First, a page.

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The Norton Museum of Art in West Palm Beach, Florida is currently showing the first museum survey of Nigerian-born, Los Angeles-based artist Njideka Akunyili Crosby. Running through April 24, “Njideka Akunyili Crosby: I Refuse to be Invisible” is part of Norton’s annual Recognition of Art by Women series (RAW). Norton Museum of Art’s Director of Curatorial Affairs and Curator of Contemporary Art Cheryl Bruvtain spoke to Whitewall about Crosby’s work and background.
WHITEWALL: Can you tell us about choosing Njideka Akunyili Crosby for Norton’s annual Recognition of Art by Women series?
CHERYL BRUVTAIN: My choice of Njideka Akunyili Crosby was a response to her painting. It has also been critical to look at contemporary work that expands the definition of painting and sculpture, which is a requirement of the funders who are primarily interested in these traditional media. I think the scale, complexity of the surface and intimacy of the characters immediately draws in the viewer when experiencing Njideka’s paintings. It is ultimately distinct while examining the classical, figurative tradition and responding to the 21st-century in an intelligent and personal manner.
WW: Crosby left a medical career for an artistic path, do you know what provoked that decision? Is that aspect of her background visible in her work?
CB: Both of her parents were in the field of medicine. However, despite thinking that art was something she discovered in college, she recently related that her siblings reminded her that she was always drawing when younger.
I can’t say that any aspect of medicine or biology is visible in her work. But, she is very organized and sets ambitious objectives for each composition necessitating great planning and patience to complete them. For example, each image in the photo transfers are done individually, rubbing from the source and fitting it into the overall scheme whether for skin, clothing, architecture, shadow, etc. Her painting style is also clean, precise, playing with depth, background, foreshortening, perspective, light and shadow.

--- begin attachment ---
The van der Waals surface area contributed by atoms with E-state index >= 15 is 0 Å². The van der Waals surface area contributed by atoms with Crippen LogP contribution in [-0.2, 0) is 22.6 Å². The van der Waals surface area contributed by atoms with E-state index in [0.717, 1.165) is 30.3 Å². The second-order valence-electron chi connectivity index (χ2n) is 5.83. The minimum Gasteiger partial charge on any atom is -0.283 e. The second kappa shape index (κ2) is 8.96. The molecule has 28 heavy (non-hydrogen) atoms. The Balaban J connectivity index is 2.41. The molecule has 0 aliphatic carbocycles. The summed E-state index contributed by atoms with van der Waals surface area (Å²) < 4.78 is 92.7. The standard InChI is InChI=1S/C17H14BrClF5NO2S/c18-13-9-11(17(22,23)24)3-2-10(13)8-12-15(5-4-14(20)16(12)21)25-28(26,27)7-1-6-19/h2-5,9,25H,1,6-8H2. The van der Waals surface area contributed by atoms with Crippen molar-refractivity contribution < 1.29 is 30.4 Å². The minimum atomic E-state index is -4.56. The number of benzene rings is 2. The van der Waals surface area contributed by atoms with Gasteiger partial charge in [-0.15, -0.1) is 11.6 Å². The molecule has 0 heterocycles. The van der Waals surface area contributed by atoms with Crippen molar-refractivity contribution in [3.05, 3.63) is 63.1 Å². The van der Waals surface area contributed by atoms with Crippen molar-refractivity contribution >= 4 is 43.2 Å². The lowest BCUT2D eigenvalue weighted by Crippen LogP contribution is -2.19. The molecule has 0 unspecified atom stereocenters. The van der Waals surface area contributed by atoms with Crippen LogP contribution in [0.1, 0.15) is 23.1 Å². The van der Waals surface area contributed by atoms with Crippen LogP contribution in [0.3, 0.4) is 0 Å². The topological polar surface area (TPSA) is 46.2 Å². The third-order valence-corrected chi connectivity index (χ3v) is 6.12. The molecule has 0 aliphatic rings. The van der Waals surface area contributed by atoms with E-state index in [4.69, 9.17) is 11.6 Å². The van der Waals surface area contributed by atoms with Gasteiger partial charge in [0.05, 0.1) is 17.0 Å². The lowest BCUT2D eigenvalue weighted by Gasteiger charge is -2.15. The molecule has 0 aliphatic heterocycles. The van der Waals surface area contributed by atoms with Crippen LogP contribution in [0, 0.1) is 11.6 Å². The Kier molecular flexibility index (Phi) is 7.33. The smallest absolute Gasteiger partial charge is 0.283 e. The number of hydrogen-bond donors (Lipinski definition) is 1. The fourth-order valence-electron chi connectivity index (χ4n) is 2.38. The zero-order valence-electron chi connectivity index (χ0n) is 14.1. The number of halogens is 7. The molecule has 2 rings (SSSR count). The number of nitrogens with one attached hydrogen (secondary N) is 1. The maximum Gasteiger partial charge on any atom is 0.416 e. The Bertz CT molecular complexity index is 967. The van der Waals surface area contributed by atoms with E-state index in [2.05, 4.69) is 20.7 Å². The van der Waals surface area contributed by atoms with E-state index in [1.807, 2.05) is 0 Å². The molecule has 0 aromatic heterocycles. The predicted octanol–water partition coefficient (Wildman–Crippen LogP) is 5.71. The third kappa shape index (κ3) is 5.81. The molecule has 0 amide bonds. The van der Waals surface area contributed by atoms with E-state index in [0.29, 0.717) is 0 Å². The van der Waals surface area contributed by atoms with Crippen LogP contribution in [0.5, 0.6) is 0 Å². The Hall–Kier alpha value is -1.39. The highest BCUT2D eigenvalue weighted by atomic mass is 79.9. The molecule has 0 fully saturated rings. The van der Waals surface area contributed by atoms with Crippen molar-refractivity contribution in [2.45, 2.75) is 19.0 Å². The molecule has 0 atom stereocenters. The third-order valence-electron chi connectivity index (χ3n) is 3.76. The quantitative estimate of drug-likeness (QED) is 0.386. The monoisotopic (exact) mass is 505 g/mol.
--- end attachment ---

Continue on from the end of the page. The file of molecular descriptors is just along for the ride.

WW: Could you describe Crosby’s evolution as an artist and her use of material?
CB: The earliest pieces in the exhibition, while still complicated and large in scale, have more planes of color. As she progresses, you find greater, more complex depth of space and more patterning.
The use of photo transfers certainly reference the work of Romare Bearden and Rauschenberg. For Njideka, the liberation to use cut images from other sources also came from seeing the work of Wangechi Mutu. The use of patterning also stems from Edouard Vuillard’s use in his intimate paintings of domestic interiors.
WW: Would you qualify Crosby’s work as subversive?
CB: Without an agenda that is political, I do think Njideka’s work has subversive elements. The figurative compositions do appear to be taken from a believable family setting, revealing a loving relationship and ordinary scenes. Yet, as you spend time and look closely you see the introduction of images of Nigerian pop stars, authors, historic and contemporary government officials, her own family and others. The choice of image and its placement is calculated, but the impact is one of curiosity unless you are familiar with Nigerian history. They sustain your interest and may push you to think of what you do, of what you don’t know, and why it is in this scene.
In her own words, Njideka answered,“I don’t always have to do something that is clearly about politics, or about religion in Nigeria, because you can’t run away from them. They will always seep in somehow, because they’re such a big part of life. In Nigeria, we had military dictatorships for most of my life, up until Sani Abacha [military president of Nigeria from 1993 to 1998] died in 1998. It was the thing everybody talked about, it was on TV all the time, every newspaper headline, it slowly filtered in.
I think that ‘coup’ is a word I have in my head about my art. It’s subtle and slips in before you even know, so it turns out the image is changing your perception of a place before you even know what is happening. But political can refer to things beyond the government. I’m thinking of images I didn’t see, but wanted to see more —for example a woman of color and a white man in a very loving intimate relationship, being depicted in a very ordinary way; this is a power structure that is different from what I’ve seen before.”
“Njideka Akunyili Crosby: I Refuse to be Invisible” runs through April 24 at the The Norton Museum of Art.